but again they must be used, especially in an urgent situation. So the question begging to be asked is what is urgent about a mobile
    phone call? The answer is nothing.

    Governments and safetycrats bombard the population with how unsafe driving while using a mobile phone is regardless of who you are.
    You cannot be trained to drive while using a mobile phone and so police are just as open
    to the dangers as every other Tom Dick and Harry.

    And that my friend is why the law, this law, is ludicrous.

    IF and I say if, the mobile phone was needed for urgent communication and this totally negated the safety aspects well then, ok.
    But it doesn't. Speeding and parking exemptions are needed for police to do their job; if they need to use a mobile phone, pull over
    and use it!

    There should be no exemption for this and at the very least, the dumb ass police who chose to use a mobile phone while driving
    should be made examples of. It's not a case of do as I say and not as I do, especially when you see how expensive the fines are.

    If the government and police are half serious about road safety, set a bloody example and ban their user by police drivers while in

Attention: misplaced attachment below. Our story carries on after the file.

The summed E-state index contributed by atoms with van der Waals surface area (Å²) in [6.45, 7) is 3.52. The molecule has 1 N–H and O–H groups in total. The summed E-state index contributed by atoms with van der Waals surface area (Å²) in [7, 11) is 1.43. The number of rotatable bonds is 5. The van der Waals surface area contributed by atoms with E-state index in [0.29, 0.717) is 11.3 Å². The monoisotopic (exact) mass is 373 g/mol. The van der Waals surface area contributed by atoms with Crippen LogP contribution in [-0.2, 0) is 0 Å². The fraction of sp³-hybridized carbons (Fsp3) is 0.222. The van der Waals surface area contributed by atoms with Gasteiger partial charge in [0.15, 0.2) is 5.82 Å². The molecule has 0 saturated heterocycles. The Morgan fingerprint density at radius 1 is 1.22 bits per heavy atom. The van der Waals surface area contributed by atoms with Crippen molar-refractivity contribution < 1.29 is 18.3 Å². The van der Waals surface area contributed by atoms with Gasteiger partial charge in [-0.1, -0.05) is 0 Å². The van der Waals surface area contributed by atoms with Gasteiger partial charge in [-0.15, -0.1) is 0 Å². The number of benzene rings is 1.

motion.

    If we can't do it, neither should they.. and that's coming from an ex member of police.

    Tasmania Acting Assistant Commissioner Colin Little, said their policy was that mobile phones were not to be used while driving
    and that their policy "recognises the inherent dangers in using mobile phones while driving." He went on to say that there may be
    exceptional circumstances where it was unavoidable but the preference was that officers pulled over to the side of
    the road.

    The dangers associated with using a phone such as riskier decision making, slower reactions, slower and less controlled braking,
    drifting out of your lane, not being alert of surroundings do not disappear when you put on a blue shirt. How does it set a good
    example particularly if you are booking people when they're doing it themselves? It simply does not. Period.